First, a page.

Friends Don’t Let Friends Click Banners

Can we make a better ad banner? Or would that be like making better liver and onions?
Microsoft-owned agency, Avenue A/Razorfish is betting on the former.
According to Brian Morrissey at Adweek, the agency is testing new Web display units that weave the social-media features popular on many sites directly into banner ads.

Shiv Singh of Avenue A/Razorfish said efforts like this are part of an industry-wide effort to solve a critical challenge: How to attract consumers’ attention at a time when display ads are ignored and customers rely more on what others say than advertisers.
“What’s driving this is the recognition that social influence has a big influence on purchases and brand affinity,” he said. “Customers listen to other customers more than anything else. It makes sense for the ad unit to carry customer voices.”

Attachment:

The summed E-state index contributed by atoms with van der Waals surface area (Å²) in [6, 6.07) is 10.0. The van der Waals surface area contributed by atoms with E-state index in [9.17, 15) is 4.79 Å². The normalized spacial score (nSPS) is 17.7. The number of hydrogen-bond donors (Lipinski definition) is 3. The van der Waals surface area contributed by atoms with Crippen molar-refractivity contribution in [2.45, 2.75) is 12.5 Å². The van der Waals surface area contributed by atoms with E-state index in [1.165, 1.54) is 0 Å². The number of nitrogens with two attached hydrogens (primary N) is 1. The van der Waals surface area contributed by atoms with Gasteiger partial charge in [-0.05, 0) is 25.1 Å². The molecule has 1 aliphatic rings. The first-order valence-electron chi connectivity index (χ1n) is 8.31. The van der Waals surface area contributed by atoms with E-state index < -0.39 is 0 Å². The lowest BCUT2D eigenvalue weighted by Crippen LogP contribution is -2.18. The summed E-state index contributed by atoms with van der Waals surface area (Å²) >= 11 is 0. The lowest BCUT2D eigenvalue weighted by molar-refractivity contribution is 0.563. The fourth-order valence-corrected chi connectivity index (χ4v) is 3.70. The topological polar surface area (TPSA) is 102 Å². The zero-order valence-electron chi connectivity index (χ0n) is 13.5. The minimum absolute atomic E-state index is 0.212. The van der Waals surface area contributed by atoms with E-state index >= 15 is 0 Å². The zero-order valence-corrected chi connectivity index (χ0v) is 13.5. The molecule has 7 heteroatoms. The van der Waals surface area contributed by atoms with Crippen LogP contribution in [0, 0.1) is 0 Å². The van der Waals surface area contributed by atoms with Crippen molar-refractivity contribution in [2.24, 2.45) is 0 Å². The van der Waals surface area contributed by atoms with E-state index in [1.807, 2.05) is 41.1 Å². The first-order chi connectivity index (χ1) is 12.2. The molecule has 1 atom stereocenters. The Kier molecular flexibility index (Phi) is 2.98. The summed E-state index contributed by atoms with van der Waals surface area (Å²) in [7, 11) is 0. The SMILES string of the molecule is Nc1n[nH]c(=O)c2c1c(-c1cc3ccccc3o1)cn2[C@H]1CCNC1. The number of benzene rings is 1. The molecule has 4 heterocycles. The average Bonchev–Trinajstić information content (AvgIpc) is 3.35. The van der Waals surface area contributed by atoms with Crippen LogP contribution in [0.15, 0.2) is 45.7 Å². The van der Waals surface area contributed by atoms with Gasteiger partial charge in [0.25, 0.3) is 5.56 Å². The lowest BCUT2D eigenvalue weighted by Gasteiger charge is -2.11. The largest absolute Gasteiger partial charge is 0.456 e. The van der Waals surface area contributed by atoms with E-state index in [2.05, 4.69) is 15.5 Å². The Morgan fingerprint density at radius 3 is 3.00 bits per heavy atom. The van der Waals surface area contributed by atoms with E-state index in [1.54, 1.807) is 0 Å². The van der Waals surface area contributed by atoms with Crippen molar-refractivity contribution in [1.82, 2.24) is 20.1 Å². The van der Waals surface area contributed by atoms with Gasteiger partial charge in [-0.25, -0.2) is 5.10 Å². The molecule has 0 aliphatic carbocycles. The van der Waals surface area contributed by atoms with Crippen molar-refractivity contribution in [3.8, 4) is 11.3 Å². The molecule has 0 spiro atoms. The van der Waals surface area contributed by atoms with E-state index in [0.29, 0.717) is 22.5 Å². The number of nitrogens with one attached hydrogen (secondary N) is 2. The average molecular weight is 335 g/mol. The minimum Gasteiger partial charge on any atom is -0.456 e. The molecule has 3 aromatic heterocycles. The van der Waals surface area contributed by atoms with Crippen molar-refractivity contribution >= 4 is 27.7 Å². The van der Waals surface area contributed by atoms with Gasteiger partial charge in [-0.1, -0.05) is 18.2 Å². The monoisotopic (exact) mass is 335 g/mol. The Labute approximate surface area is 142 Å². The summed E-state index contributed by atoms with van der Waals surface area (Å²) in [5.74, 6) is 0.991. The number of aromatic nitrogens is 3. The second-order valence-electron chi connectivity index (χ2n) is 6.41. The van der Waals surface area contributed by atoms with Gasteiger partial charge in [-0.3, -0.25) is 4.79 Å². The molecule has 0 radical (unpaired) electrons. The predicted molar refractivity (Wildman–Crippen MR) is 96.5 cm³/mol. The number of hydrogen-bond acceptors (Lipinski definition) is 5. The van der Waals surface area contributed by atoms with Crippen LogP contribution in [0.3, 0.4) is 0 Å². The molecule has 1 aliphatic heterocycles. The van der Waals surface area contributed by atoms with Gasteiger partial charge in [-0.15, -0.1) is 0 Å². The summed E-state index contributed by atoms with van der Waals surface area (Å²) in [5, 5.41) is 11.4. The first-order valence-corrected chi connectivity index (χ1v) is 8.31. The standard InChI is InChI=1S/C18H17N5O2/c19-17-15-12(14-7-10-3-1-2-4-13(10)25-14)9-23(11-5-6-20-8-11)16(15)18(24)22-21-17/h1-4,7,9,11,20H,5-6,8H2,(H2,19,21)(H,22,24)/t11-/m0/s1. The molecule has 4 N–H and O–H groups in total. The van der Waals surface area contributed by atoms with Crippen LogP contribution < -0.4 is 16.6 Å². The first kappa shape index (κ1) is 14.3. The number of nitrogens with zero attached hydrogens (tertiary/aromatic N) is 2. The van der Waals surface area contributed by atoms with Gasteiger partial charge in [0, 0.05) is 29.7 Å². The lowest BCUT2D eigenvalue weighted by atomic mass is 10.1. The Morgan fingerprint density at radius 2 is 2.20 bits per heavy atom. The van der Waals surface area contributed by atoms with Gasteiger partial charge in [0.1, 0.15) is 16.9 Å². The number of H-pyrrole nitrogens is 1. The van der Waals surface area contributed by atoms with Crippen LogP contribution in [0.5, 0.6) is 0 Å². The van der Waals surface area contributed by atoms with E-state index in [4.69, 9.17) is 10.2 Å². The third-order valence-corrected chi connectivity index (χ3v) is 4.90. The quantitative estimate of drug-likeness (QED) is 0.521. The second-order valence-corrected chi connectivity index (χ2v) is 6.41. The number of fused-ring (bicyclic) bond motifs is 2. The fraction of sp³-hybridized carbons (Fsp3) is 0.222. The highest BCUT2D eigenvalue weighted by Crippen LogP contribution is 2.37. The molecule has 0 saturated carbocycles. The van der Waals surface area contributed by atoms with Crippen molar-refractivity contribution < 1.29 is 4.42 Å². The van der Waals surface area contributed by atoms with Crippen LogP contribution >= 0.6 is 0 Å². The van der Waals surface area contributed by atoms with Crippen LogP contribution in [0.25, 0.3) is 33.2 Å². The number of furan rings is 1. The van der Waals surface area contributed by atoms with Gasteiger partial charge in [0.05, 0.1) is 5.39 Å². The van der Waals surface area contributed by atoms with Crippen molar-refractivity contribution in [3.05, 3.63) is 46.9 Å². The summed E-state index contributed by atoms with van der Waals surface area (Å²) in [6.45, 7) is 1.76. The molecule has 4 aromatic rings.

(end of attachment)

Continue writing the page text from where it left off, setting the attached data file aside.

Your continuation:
I can’t say I blame Avenue A/Razorfish for pursuing this. But I’m skeptical about the outcome. Sure, I might prefer to listen to “other customers,” but context plays a role here. Customers listen to other customers in forums, blogs, message boards, at the bar, etc. Not in a banner ad.

About David Burn

I wrote my first ad for a political candidate when I was 17 years old. She won her race and I felt the seductive power of advertising for the first time. Today—after working for seven agencies in five states—I am now head of brand strategy and creative direction at Bonehook in Portland, Oregon.